>> > optional values and which ones aren't makes me pause a little - though
>> > perhaps more out of habit than real curiosity about whether something
>> > is null. If switching things to references causes pointer-habitual
>> > people to have the same kind of pause then that's clearly not an
>> > outright improvement.
>> Unless we're seeing lots of problems due to the pointer-centric style, I
>> don't see a motivation to make this kind of change in the code base.
> Since there was some mention of wanting other perspectives here, I wanted to
> chime in with my two cents...


> This seems like a lot of work and a disruptive change in API patterning, and
> I'm really not clear what problem it's trying to solve. My suspicion is that
> there isn't one other than a preference for references instead of pointers.

Well the underlying problem was the inconsistency of the iterators in
Decl/DeclBase. I wanted to rationalize their value/reference/pointer
types so I could then extract the common filtering functionality out
of filtered/specific_decl_iterator as a proof-of-concept for a general
adapting/filtering iterator device which I could then re-use in my
efforts to improve the CFG fidelity and -Wunreachable-code diagnostic.
This particular path (generalizing the existing filtering iterators to
a reusable adapter before reusing that in the new use case) was
suggested by Ted Kremmenek & I was happy enough to have an excuse to
tidy up some existing code.

Then when I went to extract that filtering functionality I came across
the fact that they weren't quite meeting the iterator requirements
(specifically, value_type, reference, and pointer were all the same
type) & so I set about fixing that. It could go either way - pointer
value types or reference value types. I asked, I waited, and
eventually Richard Smith chimed in to say he was OK with the reference

Yes, my preference is towards the reference version because it seems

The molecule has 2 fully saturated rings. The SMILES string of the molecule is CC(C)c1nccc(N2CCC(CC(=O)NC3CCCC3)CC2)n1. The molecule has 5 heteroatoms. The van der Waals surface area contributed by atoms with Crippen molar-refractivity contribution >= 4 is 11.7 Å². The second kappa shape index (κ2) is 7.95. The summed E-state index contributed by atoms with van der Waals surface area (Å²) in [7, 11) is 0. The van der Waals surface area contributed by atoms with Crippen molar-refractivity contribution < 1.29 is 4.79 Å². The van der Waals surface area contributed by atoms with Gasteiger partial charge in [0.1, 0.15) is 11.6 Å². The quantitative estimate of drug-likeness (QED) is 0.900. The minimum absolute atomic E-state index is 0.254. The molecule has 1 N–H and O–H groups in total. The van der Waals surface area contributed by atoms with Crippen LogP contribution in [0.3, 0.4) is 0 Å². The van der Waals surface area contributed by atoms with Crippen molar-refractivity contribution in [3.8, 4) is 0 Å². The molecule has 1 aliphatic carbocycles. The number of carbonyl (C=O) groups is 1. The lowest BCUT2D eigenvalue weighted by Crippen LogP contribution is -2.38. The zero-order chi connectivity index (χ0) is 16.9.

to match the semantics (non-null-ness) and usage (iter->x) that's

> I actually don't even agree with this movement. While yes, it is nice to use
> simpler constructs when there is no possibility of a null pointer,
> references aren't strictly superior. We can't assign to them to re-point
> them to other entities, which is a fundamental pattern in Clang and LLVM. I
> don't see soft "non-null" constraints as a sufficient reason to lose this.

I'm not suggesting losing that flexibility where it's
desired/necessary. Indeed I think that helps readability to know which
things are repointing over some algorithm & which things aren't. It's
certainly not uncommon for algorithms/types to have pointers inside
them that are reassigned to based on some ongoing algorithm or
condition & those would have to remain pointers, certainly.

> What's more, it is trivial to add non-null constraints to pointers. In fact,
> dyn_cast/cast/isa all provide such constraints. We could teach Clang about
> [[nonnull]] for parameters and get much more than a reference gives us:
> - Optimizing based on non-null-ness

Clang doesn't optimize references on the basis of non-null-ness? For
those things that need to be reassigned, but are guaranteed to never
be null (I'm not sure we have (m)any of those - mostly if we're
reassigning them, they start out/may be null for some time)

> - Checking in non-optimized builds for non-null-ness

Granted, adding this to reference usage might be a bit harder -
knowing where checks are beneficial & where they aren't, but I imagine
if we went all out with non-null annotations we might have some
similar perf problems anyway.

> - Still able to overwrite the argument within the funciton

That usually seems to be a source of errors (as we've seen with people
thinking they have an out parameter & assigning to the parameter
directly, rather than the dereferenced parameter). Are there many
deliberate uses of this in Clang?

- David